Last week, the Alzheimer's Association held the 2008 International Conference on Alzheimer's Disease in Chicago. In an effort to promote early detection of the disease, advances in discovering biomarkers by recent research were shared.
It was explained that a biomarker is a substance or characteristic that can be objectively measured and evaluated as an indicator of normal body processes, disease processes, or the body's responses to a therapeutic intervention.
There is even more "scientific-speak" (which also can be very similar to "government-speak"), but in a nutshell, the research indicates that some of the brain changes such as amyloid plaques and neruofibrillary tangles begin many years before symptoms are shown. If we could identify individuals with these brain changes while they are still cognitively "normal", we could test more future disease modifying therapies.
I guess this is similar to knowing that you are more likely to develop diabetes, for instance, due to certain factors being present and if you change your diet and start exercising, you can delay or prevent the on-set. Researchers are hoping to find a similar solution to Alzheimer's Disease by being able to identify the brain changes earlier. They would like to be able to use measurable markers to determine the presence of Alzheimer's pathology through blood or urine samples or perhaps MRI or PET imaging technology.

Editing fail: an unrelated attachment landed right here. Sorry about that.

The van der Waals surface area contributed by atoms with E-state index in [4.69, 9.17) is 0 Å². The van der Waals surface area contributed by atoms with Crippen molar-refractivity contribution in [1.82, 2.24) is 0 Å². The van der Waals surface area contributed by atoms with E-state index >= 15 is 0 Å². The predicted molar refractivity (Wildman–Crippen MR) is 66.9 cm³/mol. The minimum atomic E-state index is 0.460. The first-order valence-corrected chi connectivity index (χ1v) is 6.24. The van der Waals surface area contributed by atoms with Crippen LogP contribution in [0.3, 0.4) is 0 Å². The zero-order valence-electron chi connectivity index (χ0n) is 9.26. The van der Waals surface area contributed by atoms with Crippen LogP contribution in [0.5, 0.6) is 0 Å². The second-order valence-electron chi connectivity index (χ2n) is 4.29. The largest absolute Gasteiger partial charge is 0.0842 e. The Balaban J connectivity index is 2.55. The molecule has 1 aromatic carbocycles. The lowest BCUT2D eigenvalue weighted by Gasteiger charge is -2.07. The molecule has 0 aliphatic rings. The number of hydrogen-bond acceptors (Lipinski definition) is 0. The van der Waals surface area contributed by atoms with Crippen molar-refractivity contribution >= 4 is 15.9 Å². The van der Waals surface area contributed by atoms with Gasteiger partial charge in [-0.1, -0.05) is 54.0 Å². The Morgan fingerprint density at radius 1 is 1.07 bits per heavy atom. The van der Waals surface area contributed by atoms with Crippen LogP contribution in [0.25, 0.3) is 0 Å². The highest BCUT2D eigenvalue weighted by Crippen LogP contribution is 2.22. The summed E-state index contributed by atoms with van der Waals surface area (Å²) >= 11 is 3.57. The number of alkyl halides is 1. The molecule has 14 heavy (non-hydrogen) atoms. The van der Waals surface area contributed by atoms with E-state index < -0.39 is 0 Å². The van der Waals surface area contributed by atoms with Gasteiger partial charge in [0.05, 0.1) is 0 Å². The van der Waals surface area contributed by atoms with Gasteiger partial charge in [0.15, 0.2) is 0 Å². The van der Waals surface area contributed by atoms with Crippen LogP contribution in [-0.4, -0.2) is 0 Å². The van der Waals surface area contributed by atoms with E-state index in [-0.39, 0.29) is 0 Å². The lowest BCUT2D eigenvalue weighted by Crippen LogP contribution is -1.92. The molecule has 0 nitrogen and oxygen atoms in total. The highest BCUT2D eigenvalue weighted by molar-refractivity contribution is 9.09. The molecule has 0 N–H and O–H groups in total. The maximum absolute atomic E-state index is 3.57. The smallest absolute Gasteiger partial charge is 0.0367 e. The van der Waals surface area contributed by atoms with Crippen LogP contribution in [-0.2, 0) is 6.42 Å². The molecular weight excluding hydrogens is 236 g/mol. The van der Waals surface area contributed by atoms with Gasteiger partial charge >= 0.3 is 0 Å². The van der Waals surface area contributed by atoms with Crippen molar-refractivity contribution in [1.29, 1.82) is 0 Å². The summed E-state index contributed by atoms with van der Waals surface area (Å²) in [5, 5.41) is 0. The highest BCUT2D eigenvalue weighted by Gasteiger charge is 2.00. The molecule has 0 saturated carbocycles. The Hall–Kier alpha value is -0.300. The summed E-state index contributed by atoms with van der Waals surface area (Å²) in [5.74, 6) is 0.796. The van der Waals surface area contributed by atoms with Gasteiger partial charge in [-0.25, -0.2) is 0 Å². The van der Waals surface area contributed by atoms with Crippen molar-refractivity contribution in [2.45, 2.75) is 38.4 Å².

A blood test may be possible as healthy brain cells do not go through the process of division and replication (known as the "cell cycle") that is common in other cells in the body. However, in Alzheimer's Disease, brain cells have a tendency to prepare to re-enter this cell cycle, which may increase their likelihood of dying or directly cause their death.
This cell cycle defect can be found in white blood cells (lymphocytes) of people with Alzheimer's and this means a simple blood cell collection could be used for testing. More trials are being conducted this summer and if all goes well, physicians will be able to use this method as another early test for Alzheimer's Disease.
Definitely a senior will benefit from early detection of Alzheimer's Disease as both medications and proper care can assist the senior and loved ones to more easily adjust to the needs of the disease.
If you are interested in reading the scientific explanations, visit the Alzheimer's Association website at:
Caregiver, Senior, AlzheimersDisease,